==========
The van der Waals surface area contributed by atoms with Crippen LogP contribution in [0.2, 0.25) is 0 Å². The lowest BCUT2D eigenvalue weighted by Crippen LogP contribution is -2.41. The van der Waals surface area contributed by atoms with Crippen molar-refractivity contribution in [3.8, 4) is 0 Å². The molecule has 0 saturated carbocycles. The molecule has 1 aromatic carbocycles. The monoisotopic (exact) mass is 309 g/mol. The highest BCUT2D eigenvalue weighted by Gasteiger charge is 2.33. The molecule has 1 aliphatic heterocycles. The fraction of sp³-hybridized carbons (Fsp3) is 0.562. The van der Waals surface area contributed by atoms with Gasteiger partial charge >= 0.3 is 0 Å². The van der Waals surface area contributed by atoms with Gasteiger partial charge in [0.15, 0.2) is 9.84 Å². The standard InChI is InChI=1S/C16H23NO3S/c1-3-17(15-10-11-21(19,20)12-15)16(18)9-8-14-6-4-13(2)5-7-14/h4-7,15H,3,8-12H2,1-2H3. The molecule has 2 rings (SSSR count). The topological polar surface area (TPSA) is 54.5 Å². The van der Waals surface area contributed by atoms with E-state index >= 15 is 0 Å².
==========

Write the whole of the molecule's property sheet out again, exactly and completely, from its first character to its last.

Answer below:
The van der Waals surface area contributed by atoms with Crippen LogP contribution in [0.2, 0.25) is 0 Å². The lowest BCUT2D eigenvalue weighted by Crippen LogP contribution is -2.41. The van der Waals surface area contributed by atoms with Crippen molar-refractivity contribution in [3.8, 4) is 0 Å². The molecule has 0 saturated carbocycles. The molecule has 1 aromatic carbocycles. The monoisotopic (exact) mass is 309 g/mol. The highest BCUT2D eigenvalue weighted by Gasteiger charge is 2.33. The molecule has 1 aliphatic heterocycles. The fraction of sp³-hybridized carbons (Fsp3) is 0.562. The van der Waals surface area contributed by atoms with Gasteiger partial charge >= 0.3 is 0 Å². The van der Waals surface area contributed by atoms with Gasteiger partial charge in [0.15, 0.2) is 9.84 Å². The standard InChI is InChI=1S/C16H23NO3S/c1-3-17(15-10-11-21(19,20)12-15)16(18)9-8-14-6-4-13(2)5-7-14/h4-7,15H,3,8-12H2,1-2H3. The molecule has 2 rings (SSSR count). The topological polar surface area (TPSA) is 54.5 Å². The van der Waals surface area contributed by atoms with E-state index >= 15 is 0 Å².